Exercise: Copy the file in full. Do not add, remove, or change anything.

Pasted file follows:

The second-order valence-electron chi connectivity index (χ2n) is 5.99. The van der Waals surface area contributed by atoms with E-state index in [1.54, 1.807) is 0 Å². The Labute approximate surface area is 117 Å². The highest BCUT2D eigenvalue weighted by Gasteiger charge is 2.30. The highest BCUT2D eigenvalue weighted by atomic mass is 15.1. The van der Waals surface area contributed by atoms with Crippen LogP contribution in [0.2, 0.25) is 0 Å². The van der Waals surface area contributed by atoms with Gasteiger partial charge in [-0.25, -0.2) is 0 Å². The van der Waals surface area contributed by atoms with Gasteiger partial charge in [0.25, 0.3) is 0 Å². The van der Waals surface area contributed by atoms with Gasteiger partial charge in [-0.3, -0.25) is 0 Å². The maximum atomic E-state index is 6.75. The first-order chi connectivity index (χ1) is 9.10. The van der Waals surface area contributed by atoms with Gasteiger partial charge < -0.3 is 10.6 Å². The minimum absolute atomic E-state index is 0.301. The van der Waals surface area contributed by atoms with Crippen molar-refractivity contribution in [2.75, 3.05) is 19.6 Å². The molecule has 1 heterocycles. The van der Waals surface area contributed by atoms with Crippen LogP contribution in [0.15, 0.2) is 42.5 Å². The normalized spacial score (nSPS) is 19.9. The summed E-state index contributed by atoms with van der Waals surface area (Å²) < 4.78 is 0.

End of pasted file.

The second-order valence-electron chi connectivity index (χ2n) is 5.99. The van der Waals surface area contributed by atoms with E-state index in [1.54, 1.807) is 0 Å². The Labute approximate surface area is 117 Å². The highest BCUT2D eigenvalue weighted by Gasteiger charge is 2.30. The highest BCUT2D eigenvalue weighted by atomic mass is 15.1. The van der Waals surface area contributed by atoms with Crippen LogP contribution in [0.2, 0.25) is 0 Å². The van der Waals surface area contributed by atoms with Gasteiger partial charge in [-0.25, -0.2) is 0 Å². The van der Waals surface area contributed by atoms with Gasteiger partial charge in [0.25, 0.3) is 0 Å². The van der Waals surface area contributed by atoms with Gasteiger partial charge in [-0.3, -0.25) is 0 Å². The maximum atomic E-state index is 6.75. The first-order chi connectivity index (χ1) is 9.10. The van der Waals surface area contributed by atoms with Gasteiger partial charge < -0.3 is 10.6 Å². The minimum absolute atomic E-state index is 0.301. The van der Waals surface area contributed by atoms with Crippen molar-refractivity contribution in [2.75, 3.05) is 19.6 Å². The molecule has 1 heterocycles. The van der Waals surface area contributed by atoms with Crippen LogP contribution in [0.15, 0.2) is 42.5 Å². The normalized spacial score (nSPS) is 19.9. The summed E-state index contributed by atoms with van der Waals surface area (Å²) < 4.78 is 0.